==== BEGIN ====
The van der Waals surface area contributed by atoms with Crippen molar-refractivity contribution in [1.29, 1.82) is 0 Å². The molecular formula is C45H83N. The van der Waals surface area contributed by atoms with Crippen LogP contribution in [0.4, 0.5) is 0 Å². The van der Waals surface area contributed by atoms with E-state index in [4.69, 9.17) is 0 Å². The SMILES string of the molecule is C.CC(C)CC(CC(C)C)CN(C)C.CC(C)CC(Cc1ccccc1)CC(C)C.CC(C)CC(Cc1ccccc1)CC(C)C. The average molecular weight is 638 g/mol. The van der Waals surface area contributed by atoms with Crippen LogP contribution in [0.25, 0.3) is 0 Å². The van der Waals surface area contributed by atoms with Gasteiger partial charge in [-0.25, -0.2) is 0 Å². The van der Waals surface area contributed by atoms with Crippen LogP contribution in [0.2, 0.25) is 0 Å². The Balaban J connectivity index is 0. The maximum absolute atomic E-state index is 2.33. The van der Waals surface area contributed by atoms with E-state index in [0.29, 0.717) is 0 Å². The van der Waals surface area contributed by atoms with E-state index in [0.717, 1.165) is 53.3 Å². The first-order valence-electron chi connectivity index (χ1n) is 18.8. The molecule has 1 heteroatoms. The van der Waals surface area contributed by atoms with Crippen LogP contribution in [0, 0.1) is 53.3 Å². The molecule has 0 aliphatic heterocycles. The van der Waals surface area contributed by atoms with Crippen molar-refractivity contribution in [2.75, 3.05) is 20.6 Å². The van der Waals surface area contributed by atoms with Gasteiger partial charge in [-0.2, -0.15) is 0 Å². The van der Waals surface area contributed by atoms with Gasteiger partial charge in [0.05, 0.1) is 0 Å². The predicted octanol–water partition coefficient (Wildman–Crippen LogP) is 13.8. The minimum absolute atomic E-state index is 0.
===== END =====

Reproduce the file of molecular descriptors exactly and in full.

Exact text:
The van der Waals surface area contributed by atoms with Crippen molar-refractivity contribution in [1.29, 1.82) is 0 Å². The molecular formula is C45H83N. The van der Waals surface area contributed by atoms with Crippen LogP contribution in [0.4, 0.5) is 0 Å². The van der Waals surface area contributed by atoms with E-state index in [4.69, 9.17) is 0 Å². The SMILES string of the molecule is C.CC(C)CC(CC(C)C)CN(C)C.CC(C)CC(Cc1ccccc1)CC(C)C.CC(C)CC(Cc1ccccc1)CC(C)C. The average molecular weight is 638 g/mol. The van der Waals surface area contributed by atoms with Crippen LogP contribution in [0.25, 0.3) is 0 Å². The van der Waals surface area contributed by atoms with Gasteiger partial charge in [-0.25, -0.2) is 0 Å². The van der Waals surface area contributed by atoms with Crippen LogP contribution in [0.2, 0.25) is 0 Å². The Balaban J connectivity index is 0. The maximum absolute atomic E-state index is 2.33. The van der Waals surface area contributed by atoms with E-state index in [0.29, 0.717) is 0 Å². The van der Waals surface area contributed by atoms with E-state index in [0.717, 1.165) is 53.3 Å². The first-order valence-electron chi connectivity index (χ1n) is 18.8. The molecule has 1 heteroatoms. The van der Waals surface area contributed by atoms with Crippen LogP contribution in [0, 0.1) is 53.3 Å². The molecule has 0 aliphatic heterocycles. The van der Waals surface area contributed by atoms with Crippen molar-refractivity contribution in [2.75, 3.05) is 20.6 Å². The van der Waals surface area contributed by atoms with Gasteiger partial charge in [-0.2, -0.15) is 0 Å². The van der Waals surface area contributed by atoms with Gasteiger partial charge in [0.05, 0.1) is 0 Å². The predicted octanol–water partition coefficient (Wildman–Crippen LogP) is 13.8. The minimum absolute atomic E-state index is 0.